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  • October 2007 Newsletter

    Posted on October 3rd, 2007 Michael Drummond No comments

    Spammers Pull At Your Heart Strings

    We’ve all gotten them at some time.  An email that someone has forwarded on because it seems like such a great offer, or, worse still, it tells about a child that has gone missing and they hope that you have seen them so that you can help.  So how do you know if the stories are true and need to be passed on, or if they are simply a hoax?

    A few years back there was an email saying that if you forwarded it to a certain number of people Microsoft would send you a large amount of money.  I have been using the internet now for over 10 years, and that email has been around for at least that long.  The trick with this one is, if it seems to good to be true, it most likely is!

    The other hoaxes that seem to be doing the rounds at the moment are the ones saying that a child is missing and they are trying to enlist your help in finding them.  The first question you should ask is, why are they sending it by email, and limiting it to the few people who decide to forward it on??  Surely something that important would at least make the papers?  Look at what has happened recently with Madeleine McCann.  Her face was everywhere you went, in the paper, on the news etc.  And she went missing in Portugal.  One of the biggest hoax emails recently was made up by the friends of a girl who thought it would be funny to post their friends picture and say she was missing.   Ashley Flores is missing from both the US, and Western Australia, depending on which email you read.  The trick with identifying these hoaxes is being realistic.  Think about Madeleine McCann’s case.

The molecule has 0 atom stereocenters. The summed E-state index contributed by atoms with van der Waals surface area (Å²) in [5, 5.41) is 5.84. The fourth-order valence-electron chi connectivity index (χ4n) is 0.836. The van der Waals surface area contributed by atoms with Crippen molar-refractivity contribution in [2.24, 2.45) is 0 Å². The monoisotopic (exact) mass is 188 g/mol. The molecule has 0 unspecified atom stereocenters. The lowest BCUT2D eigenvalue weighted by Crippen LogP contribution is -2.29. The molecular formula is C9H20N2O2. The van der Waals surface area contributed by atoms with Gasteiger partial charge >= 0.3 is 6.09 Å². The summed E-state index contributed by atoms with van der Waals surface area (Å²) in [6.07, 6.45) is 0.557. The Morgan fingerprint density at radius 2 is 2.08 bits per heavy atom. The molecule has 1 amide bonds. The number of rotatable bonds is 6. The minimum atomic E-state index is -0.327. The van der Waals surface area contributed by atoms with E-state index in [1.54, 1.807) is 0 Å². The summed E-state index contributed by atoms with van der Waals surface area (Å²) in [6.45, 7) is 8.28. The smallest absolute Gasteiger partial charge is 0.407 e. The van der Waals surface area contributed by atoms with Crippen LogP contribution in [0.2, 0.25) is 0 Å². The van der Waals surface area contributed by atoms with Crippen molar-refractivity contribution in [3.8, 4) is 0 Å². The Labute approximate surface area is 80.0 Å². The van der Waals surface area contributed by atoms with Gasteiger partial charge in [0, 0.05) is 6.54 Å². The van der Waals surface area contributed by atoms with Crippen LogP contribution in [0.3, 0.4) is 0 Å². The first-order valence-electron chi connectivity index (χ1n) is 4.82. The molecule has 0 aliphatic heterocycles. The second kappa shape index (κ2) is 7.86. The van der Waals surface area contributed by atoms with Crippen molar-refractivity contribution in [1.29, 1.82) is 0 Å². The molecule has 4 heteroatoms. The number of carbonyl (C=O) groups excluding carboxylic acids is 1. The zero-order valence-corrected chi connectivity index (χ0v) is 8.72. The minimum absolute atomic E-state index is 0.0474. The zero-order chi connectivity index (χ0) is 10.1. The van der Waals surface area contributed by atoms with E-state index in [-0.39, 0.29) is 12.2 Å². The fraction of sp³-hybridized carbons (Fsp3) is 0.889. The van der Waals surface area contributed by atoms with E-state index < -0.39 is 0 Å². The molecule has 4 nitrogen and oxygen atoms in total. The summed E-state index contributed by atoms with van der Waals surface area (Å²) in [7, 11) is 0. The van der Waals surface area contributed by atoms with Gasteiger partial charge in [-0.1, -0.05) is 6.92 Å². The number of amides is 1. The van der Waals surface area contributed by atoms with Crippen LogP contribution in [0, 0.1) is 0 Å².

The most damaging type of hoax email is one that asks you to follow a link and enter your password.  This will then allow the hoaxer access to whatever you have logged in to, most commonly your ebay account or banking.  The easiest way to avoid this is to not click links in emails unless you are absolutely sure of the sender.  I do not know of any organisation that asks for your password details via email.  If you are really concerned go to the website by typing in the address yourself, or contact the organisation through alternate means.  If you have clicked the link, look at the address bar and check for errors.  This is normally the give away, a slight spelling change, or extra characters added can be the clue to knowing if it’s real.

    A really simple of way of quickly identifying a hoax, is to type the key phrase, or even just the subject line, into a Google search.  You don’t even need to open the pages, the results will show if they are a hoax.

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